Tips for Photographing Your Bicycle

The other night I was surfing the web and came across this link on the Rivendell site. I’ve always struggled with taking pictures of my bikes. This post has some great tips, so I tried them out on the way to work. Here are just a couple of the tips, but with my photos to show you what not to do.

Backgrounds
Take the time to set the bike against a solid background. Not like this photo.

Proportion
Make the bike look proportional. Otherwise the wheels look distorted. Just like this one.

Avoid the Shadows
Details get lost if there are too many shadows in the shots. Here’s a clear example of what not to do.

Shoot the Drive Side
Bikes just look better from the drive side. So much wrong with this pic, where to begin?

Ok ok, enough of the bad stuff! I was thinking about all of these tips as I pedaled to work. All along the route I was looking at potential areas to use as a background. I finally found a wall that looked like it would work out good. So I stopped and set the bike up. Taking the time to frame the shots properly so that the bike didn’t get distorted. Here are a couple that came out pretty good. To me anyways.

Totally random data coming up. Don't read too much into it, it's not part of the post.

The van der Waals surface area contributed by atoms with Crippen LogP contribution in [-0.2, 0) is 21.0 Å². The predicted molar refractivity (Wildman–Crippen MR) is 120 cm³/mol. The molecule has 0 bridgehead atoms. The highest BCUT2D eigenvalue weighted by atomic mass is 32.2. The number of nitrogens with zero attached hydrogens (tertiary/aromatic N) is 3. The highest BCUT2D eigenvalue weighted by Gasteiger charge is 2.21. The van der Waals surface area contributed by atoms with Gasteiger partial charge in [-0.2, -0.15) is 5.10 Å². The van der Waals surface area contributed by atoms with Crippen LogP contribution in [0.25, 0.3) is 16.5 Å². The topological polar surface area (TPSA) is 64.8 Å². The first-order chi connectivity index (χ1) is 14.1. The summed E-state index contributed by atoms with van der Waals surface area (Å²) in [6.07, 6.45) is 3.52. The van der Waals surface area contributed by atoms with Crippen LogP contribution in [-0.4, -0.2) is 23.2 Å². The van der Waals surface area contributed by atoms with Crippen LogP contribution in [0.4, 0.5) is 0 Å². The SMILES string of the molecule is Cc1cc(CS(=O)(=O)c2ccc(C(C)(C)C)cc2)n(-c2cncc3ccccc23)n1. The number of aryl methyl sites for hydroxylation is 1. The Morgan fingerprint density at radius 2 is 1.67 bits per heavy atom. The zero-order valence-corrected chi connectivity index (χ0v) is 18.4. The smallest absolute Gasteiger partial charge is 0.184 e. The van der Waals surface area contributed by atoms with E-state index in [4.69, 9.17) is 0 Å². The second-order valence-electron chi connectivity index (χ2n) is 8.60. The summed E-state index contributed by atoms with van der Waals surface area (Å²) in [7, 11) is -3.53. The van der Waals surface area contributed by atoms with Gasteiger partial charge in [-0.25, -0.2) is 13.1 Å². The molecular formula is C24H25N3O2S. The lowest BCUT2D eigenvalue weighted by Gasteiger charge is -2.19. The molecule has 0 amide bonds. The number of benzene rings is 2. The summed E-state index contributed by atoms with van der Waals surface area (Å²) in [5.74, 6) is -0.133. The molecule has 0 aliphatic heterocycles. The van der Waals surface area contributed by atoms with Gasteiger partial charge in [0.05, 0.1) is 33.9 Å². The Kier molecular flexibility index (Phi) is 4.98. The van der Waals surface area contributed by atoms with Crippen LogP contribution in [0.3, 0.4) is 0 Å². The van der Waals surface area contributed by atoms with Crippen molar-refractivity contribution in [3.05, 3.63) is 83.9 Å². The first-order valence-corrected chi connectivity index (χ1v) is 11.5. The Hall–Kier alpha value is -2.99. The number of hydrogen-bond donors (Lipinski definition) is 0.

Here’s another version. I like this one better.

See, much better right? I still need to work on a couple aspects, but I think they are a lot better. Now I just need to remember those tips every time I’m out with the bike. Got any more tips to share? Post ’em up!

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  • Dan Barnes

    Shooting a bike like this is easy but a few other tips to remember. As mentioned always shoot the drive side but have the chain on big ring in front and little in back. Crank arms should be drive side=3 o’clock and naturally by default at 9 o’clock. Position camera at level with center or shoot from slightly below level with center. Lighting is best when not directly behind you. Preferred from top and two sides but not possible in real world nature shots.